The global literature indicates an important role of alcohol use in facilitating HIV/AIDS transmission risk in commercial sex venues where elevated alcohol use/abuse and sexual risk behaviors frequently co-occur. Because the relationship between alcohol use and sexual risk behaviors in commercial sex venues results not only from individual attributes (personal knowledge, attitudes, and skills), but also from complex interactions among individual, relational, situational, and social environmental factors, there is a need for intervention approaches that extend beyond the individual level and address structural or community level factors. Although structural-level changes (e.g., legislation, governmental policy) regarding commercial sex have demonstrated considerable success in effecting sustainable risk reduction among female sex workers (FSWs) and their clients in several nations, the introduction of such changes remains challenging in many nations including China. In these later countries, local-level, establishment-based approaches may be needed to curtain the interrelated epidemics of alcohol use and HIV/STD among this high risk population before broader structural changes become feasible. Previous studies in Asia and Africa and our own data from FSWs in China suggest that the social norms and institutional policy within commercial sex venues as well as agents overseeing the FSWs (i.e., the """"""""gatekeepers"""""""", defined as persons who manage the establishments and/or sex workers) are potentially of great importance in influencing alcohol use and sexual behavior among establishment-based FSWs. Therefore, in this application, we propose to develop, implement, and evaluate a venue- based alcohol use and HIV risk reduction intervention focusing on both environmental and individual factors among venue-based FSWs in China. The proposed venue-based intervention consists of three components: (1) gatekeeper training with a focus on changing or enhancing the protective social norms and policy/practice at the establishment level;(2) FSW training with a focus on the acquisition of communication skills (negotiating, limit setting) and behavioral skills (e.g., condom use skills, consistent condom use);and (3) semi-annual boosters to reinforce both social norms within establishments and individual skills. The efficacy of the venue-based intervention will be evaluated through a community-based cluster randomized controlled trial among 100 commercial sex venues in Beihai, a costal tourist city in Guangxi, China. We anticipate that the venue-based intervention program will be culturally appropriate, feasible, effective and sustainable in alcohol use and sexual risk reduction among FSWs. We hypothesize that the venue-based intervention will change and enhance the protective social norms and institutional policies at the establishment level and such enhancement, accompanied by individual skill training among FSWs, will demonstrate a sustainable effect within commercial sex establishments in decreasing problem drinking and alcohol-related sexual risk, increasing consistent and correct condom use, and reducing rates of HIV/STD infection among FSWs.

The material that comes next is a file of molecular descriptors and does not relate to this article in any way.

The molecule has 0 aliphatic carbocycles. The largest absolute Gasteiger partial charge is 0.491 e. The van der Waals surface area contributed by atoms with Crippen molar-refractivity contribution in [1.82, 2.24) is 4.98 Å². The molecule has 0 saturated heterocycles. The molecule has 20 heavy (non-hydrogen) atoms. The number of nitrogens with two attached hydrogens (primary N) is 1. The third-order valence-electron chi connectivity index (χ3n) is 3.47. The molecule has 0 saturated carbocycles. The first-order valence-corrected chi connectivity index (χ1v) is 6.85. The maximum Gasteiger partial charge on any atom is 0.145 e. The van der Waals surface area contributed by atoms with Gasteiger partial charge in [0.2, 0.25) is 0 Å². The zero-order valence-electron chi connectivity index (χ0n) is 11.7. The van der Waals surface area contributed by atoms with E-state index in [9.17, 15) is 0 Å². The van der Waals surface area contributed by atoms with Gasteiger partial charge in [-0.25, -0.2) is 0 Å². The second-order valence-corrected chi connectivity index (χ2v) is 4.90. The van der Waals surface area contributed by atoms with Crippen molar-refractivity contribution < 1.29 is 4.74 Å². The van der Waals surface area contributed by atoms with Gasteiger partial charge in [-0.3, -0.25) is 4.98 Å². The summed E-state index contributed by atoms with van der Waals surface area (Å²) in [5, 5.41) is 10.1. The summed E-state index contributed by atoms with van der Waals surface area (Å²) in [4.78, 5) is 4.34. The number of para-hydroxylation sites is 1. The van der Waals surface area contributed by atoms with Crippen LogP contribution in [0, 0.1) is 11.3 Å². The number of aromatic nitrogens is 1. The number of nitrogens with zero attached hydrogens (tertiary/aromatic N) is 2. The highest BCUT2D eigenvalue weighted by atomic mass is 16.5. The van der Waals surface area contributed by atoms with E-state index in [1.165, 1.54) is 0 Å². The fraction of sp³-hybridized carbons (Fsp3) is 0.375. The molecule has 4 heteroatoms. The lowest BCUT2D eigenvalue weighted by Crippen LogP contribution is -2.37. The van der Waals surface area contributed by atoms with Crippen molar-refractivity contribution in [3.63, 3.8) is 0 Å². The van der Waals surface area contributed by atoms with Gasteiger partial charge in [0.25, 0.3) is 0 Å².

We propose a 5-year study to develop, implement, and evaluate a theory-guided, multiple components, and venue-based HIV and alcohol use risk reduction intervention among commercial sex workers (FSWs) in China. There are three main operational phases in this study. Phase One involves formative research to collect additional data regarding alcohol use/abuse and related sexual risk among FSWs in China through both rapid quantitative assessment and in-depth qualitative inquiries. These data will be supplementary to the existing data on sexual risk among FSWs we collected in our previous study among FSWs in China. Phase Two will focus on further modification, pilot-testing, and finalization of both the proposed intervention curricula and assessment tools. The proposed intervention program will be a cultural adaptation and integration of existing evidence-based programs in Asian settings. The additional modification efforts will be informed by the data we collected in Phase One. Phase Three includes the intervention delivery and evaluation through a venue-based cluster randomized controlled trial among 100 commercial sex venues (with about 150 gatekeepers and an open cohort of 700 FSWs) in Beihai, a coastal tourist city in Guangxi China. Serial behavioral and biomedical data from both gatekeepers and FSWs will be collected every 6 months over a 2-year period to assess the long-term impact of the intervention.
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